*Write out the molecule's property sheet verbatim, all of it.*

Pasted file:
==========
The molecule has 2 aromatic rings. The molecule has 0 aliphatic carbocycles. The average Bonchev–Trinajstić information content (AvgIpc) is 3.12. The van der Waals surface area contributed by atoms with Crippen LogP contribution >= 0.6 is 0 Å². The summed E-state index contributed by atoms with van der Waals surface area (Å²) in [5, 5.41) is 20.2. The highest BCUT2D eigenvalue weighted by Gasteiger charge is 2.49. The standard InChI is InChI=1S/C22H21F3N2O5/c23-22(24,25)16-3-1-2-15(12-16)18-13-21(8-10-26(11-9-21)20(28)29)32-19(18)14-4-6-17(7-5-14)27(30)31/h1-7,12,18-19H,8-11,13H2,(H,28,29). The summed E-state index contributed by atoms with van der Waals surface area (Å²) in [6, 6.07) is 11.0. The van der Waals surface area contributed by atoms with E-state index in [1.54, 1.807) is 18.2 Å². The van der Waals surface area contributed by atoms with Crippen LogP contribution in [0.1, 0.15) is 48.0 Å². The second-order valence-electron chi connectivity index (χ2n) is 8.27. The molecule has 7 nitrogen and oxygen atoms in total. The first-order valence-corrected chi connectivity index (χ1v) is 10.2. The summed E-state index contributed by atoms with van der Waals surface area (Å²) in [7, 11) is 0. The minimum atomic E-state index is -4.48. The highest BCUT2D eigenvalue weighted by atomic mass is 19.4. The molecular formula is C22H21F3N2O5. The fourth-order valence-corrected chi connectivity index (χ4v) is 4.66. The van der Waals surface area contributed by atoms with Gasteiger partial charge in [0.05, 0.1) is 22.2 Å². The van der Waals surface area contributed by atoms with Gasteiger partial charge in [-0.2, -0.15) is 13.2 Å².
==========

The molecule has 2 aromatic rings. The molecule has 0 aliphatic carbocycles. The average Bonchev–Trinajstić information content (AvgIpc) is 3.12. The van der Waals surface area contributed by atoms with Crippen LogP contribution >= 0.6 is 0 Å². The summed E-state index contributed by atoms with van der Waals surface area (Å²) in [5, 5.41) is 20.2. The highest BCUT2D eigenvalue weighted by Gasteiger charge is 2.49. The standard InChI is InChI=1S/C22H21F3N2O5/c23-22(24,25)16-3-1-2-15(12-16)18-13-21(8-10-26(11-9-21)20(28)29)32-19(18)14-4-6-17(7-5-14)27(30)31/h1-7,12,18-19H,8-11,13H2,(H,28,29). The summed E-state index contributed by atoms with van der Waals surface area (Å²) in [6, 6.07) is 11.0. The van der Waals surface area contributed by atoms with E-state index in [1.54, 1.807) is 18.2 Å². The van der Waals surface area contributed by atoms with Crippen LogP contribution in [0.1, 0.15) is 48.0 Å². The second-order valence-electron chi connectivity index (χ2n) is 8.27. The molecule has 7 nitrogen and oxygen atoms in total. The first-order valence-corrected chi connectivity index (χ1v) is 10.2. The summed E-state index contributed by atoms with van der Waals surface area (Å²) in [7, 11) is 0. The minimum atomic E-state index is -4.48. The highest BCUT2D eigenvalue weighted by atomic mass is 19.4. The molecular formula is C22H21F3N2O5. The fourth-order valence-corrected chi connectivity index (χ4v) is 4.66. The van der Waals surface area contributed by atoms with Gasteiger partial charge in [0.05, 0.1) is 22.2 Å². The van der Waals surface area contributed by atoms with Gasteiger partial charge in [-0.2, -0.15) is 13.2 Å².